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An overt effort to capture the banking industry occurred through the Financial Center Development Act of 1981, which drew Chase Manhattan Bank out of New York and into Wilmington. Other large banks and credit card companies quickly followed, and the city soon became the center of the nation’s bankcard business.
With 60 percent of Fortune 500 companies headquartered in Wilmington, the city’s post-industrial revolution may be considered complete.
“We’re here because Delaware is the corporation capital of the world,” says Alan Stachura, senior manager for government relations for CT Corporation, the largest and oldest registration agent in the country. Nearly 33 percent of its operations for the entire country are centered in Wilmington.
Stachura cites three reasons for the concentration: “There is a great pool of people to draw from in Wilmington, as well as surrounding communities. Most major law firms are within walking distance of us and are central to our business. Finally, we’re part of the community here, with our own building and a presence that dates back to 1984.”
Wilmington’s value as a financial and corporate center cannot be underestimated. “The direct revenue benefits to the state exceed $775 million annually,” says Geisenberger. “That represents about 22 percent of our total revenue.”
The key to Wilmington’s and the state’s prosperity has become sustainability. And no single example of Wilmington’s commitment to sustained development is better than the city’s evolving Riverfront.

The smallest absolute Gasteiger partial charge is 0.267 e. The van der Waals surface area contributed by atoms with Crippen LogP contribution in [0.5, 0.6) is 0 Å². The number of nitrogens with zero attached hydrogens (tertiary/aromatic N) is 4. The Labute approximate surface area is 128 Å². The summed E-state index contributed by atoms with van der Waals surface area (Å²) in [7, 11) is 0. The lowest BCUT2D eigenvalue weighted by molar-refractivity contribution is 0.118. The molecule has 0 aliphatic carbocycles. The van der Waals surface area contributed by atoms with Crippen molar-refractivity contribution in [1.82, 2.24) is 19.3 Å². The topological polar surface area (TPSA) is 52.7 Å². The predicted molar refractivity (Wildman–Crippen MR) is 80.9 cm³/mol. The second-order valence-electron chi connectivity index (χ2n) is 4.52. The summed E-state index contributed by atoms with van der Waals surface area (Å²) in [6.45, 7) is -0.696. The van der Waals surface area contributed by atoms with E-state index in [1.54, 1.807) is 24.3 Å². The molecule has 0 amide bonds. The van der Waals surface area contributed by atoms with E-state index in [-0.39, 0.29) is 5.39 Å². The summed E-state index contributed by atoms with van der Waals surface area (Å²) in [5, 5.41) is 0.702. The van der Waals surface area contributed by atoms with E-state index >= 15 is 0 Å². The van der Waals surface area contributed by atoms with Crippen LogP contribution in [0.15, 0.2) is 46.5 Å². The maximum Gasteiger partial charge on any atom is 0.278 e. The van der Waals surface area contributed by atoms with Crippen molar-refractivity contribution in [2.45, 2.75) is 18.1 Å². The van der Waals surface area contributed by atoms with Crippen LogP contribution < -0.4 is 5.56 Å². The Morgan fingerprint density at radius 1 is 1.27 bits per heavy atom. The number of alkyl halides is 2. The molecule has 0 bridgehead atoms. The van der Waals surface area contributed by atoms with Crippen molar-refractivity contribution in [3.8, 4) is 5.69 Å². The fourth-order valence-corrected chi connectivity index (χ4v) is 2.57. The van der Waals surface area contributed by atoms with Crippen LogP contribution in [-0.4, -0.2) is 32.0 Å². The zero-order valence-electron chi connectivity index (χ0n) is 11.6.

DiPinto recalls being dispatched to investigate downtown San Antonio’s Riverwalk, a model for re-making the city as a live-work-play community. Wilmington created its own version. “Riverfront is a big investment for the city,” DiPinto says. “It generates tremendous visitor interest and is a clear indicator of the change going on in the city.”
Wilmington’s importance to the state does not go unnoticed. In 1963 the Delaware League of Local Governments formed to confront issues that affected the state’s municipalities in common and to lobby on those issues to both Dover and Washington, D.C. From the start, the league viewed Wilmington as critically important.
“There was a time in this state that if you needed anything, you had to travel to Wilmington to get it,” says George Wright, a former mayor of Smyrna and the league’s executive director. “We know that as Wilmington goes, so goes the state.”
The league assisted Wilmington in obtaining important state funding for the Riverfront project. “Mayor Baker’s leadership has turned things around,” Wright says.
Baker’s third term is evidence of his commitment to making Wilmington, in his words, “a world-class city.” The city may be closer than it thinks.
DiPinto recently he attended a presentation by a corporate entity looking to move here. “They pulled out this display of a map that depicted a trouser belt extending from Washington, D.C., to New York,” DiPinto says. “And the buckle of the belt was drawn right over Wilmington.”